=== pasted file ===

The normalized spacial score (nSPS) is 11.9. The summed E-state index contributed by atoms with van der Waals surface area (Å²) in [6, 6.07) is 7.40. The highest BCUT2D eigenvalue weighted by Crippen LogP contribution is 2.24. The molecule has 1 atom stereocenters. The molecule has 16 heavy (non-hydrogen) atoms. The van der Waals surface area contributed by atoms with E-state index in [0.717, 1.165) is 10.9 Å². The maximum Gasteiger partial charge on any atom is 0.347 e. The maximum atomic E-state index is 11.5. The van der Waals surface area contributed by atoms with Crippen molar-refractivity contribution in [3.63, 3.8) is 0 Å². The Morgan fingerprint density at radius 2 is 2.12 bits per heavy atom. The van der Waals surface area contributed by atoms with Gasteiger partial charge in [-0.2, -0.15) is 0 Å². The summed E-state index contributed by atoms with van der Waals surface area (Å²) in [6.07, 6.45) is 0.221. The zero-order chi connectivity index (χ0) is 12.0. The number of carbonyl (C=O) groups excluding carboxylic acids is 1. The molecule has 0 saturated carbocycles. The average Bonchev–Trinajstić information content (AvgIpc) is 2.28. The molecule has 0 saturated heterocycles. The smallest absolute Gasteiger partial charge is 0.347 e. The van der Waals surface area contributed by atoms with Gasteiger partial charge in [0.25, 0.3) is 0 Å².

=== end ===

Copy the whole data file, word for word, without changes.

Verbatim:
The normalized spacial score (nSPS) is 11.9. The summed E-state index contributed by atoms with van der Waals surface area (Å²) in [6, 6.07) is 7.40. The highest BCUT2D eigenvalue weighted by Crippen LogP contribution is 2.24. The molecule has 1 atom stereocenters. The molecule has 16 heavy (non-hydrogen) atoms. The van der Waals surface area contributed by atoms with E-state index in [0.717, 1.165) is 10.9 Å². The maximum Gasteiger partial charge on any atom is 0.347 e. The maximum atomic E-state index is 11.5. The van der Waals surface area contributed by atoms with Crippen molar-refractivity contribution in [3.63, 3.8) is 0 Å². The Morgan fingerprint density at radius 2 is 2.12 bits per heavy atom. The van der Waals surface area contributed by atoms with Gasteiger partial charge in [-0.2, -0.15) is 0 Å². The summed E-state index contributed by atoms with van der Waals surface area (Å²) in [6.07, 6.45) is 0.221. The zero-order chi connectivity index (χ0) is 12.0. The number of carbonyl (C=O) groups excluding carboxylic acids is 1. The molecule has 0 saturated carbocycles. The average Bonchev–Trinajstić information content (AvgIpc) is 2.28. The molecule has 0 saturated heterocycles. The smallest absolute Gasteiger partial charge is 0.347 e. The van der Waals surface area contributed by atoms with Gasteiger partial charge in [0.25, 0.3) is 0 Å².